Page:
The workshop concept was actually devised as part of an Erasmus+ project which you can read more about on the project website. In brief, it’s meant to help online course instructors plan their courses – actually, it’s probably not targeted primarily at the lowly course instructor but a team of people responsible for learning design at a particular institution, only in real life in Croatia I think it’s more often each course instructor for themselves when it comes to designing and teaching an online course. In fairness, though, the Computing Centre team are always there if you need them and are very willing to help. 

I should note, before I start on what we did, that an online course in this context refers to courses in an LMS (Moodle in our case), not synchronous courses. 

Right at the start we were divided into two groups and thus found ourselves seated together with several other people teaching a range of subjects. The workshop activities have been devised with a view to (a couple of) people teaching the same subject working in a group, and in fact it was recommended that people apply with this in mind. Our group, however, was quite diverse, incorporating instructors of music and classical philology, among others, so we first needed to agree on a course we all felt comfortable planning. We could choose either an actual course one of us was teaching, which had the disadvantage of only one person being familiar with it, or devise a course on the spot, which everyone would be equally unfamiliar with – so we went with the latter, opting to plan an introductory course on academic writing. I actually have taught an EAP course, so I guess technically I was somewhat at an advantage, only this was a course aimed at L1 speakers. 

Our first task was to fill in the handout below.

ABC workshop – course info sheet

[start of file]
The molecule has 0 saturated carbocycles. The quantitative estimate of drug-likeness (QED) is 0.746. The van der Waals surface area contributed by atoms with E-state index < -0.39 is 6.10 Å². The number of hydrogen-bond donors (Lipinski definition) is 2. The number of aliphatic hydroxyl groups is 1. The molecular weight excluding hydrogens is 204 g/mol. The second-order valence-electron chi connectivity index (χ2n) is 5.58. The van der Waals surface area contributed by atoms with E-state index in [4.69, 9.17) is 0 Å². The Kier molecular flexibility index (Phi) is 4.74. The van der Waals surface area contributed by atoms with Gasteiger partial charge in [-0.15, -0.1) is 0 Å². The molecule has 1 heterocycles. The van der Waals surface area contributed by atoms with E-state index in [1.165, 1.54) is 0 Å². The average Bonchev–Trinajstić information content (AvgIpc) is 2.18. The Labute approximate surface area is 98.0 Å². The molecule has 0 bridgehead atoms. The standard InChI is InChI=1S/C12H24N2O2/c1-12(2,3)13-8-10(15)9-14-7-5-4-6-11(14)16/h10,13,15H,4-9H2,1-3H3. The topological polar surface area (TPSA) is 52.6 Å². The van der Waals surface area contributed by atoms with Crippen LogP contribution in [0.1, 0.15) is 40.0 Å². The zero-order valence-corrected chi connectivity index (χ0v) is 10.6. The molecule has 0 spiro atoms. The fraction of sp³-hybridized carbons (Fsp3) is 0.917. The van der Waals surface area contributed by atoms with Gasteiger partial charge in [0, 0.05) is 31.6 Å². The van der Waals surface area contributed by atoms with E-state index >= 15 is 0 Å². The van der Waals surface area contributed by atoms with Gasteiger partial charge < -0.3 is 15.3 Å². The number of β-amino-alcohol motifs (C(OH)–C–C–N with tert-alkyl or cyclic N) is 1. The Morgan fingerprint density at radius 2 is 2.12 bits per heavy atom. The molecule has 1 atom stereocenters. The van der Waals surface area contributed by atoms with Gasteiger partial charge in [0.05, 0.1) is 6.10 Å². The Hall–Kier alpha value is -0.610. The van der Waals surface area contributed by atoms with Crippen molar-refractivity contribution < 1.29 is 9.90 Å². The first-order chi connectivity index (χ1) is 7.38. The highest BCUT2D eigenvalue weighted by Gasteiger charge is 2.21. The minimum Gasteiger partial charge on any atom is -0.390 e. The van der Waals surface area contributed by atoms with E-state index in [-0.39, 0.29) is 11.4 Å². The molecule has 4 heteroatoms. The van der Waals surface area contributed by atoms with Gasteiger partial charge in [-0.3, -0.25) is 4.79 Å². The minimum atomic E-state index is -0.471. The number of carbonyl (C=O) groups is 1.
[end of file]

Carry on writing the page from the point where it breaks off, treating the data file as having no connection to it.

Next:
We needed to come up with the course title, the number of ECTS points (this is apparently a tweak introduced by the folks at the Computing Centre because it turns out teachers have a tendency to say, oh, this is gonna be something basic and then proceed to load it up with coursework out of all proportion to what the course load is supposed to be as reflected in the number of ECTS), and a course summary no longer than a tweet (because ideally it should take no longer than that to summarize the main points of your course – I liked that). 

We also had to formulate a couple of learning outcomes (we stopped at four and this was lucky as it turned out because we felt, at the end, that we would need to tack on another ECTS point once we’d looked at all the activities we’d planned for the students). The spider chart on the right is supposed to reflect the proportion of the course that would be devoted to different learning types (no, not learning styles). These are acquisition, inquiry, discussion, practice, collaboration and production. They’re “based on the pedagogic theory of Professor Diana Laurillard’s Conversational Framework”, according to the project website, and there’s a video where she explains how they work. The idea is that you first fill in the spider chart using one color in the initial stage and then again after you’ve designed the whole course, to see if anything has changed. We, for instance, initially thought our students would be doing a lot more inquiry. 

Finally, we needed to give some thought to whether our course was going to be fully online or blended, which is what the line on the bottom right of the picture represents – we opted for a blended course but with a pronounced online dimension.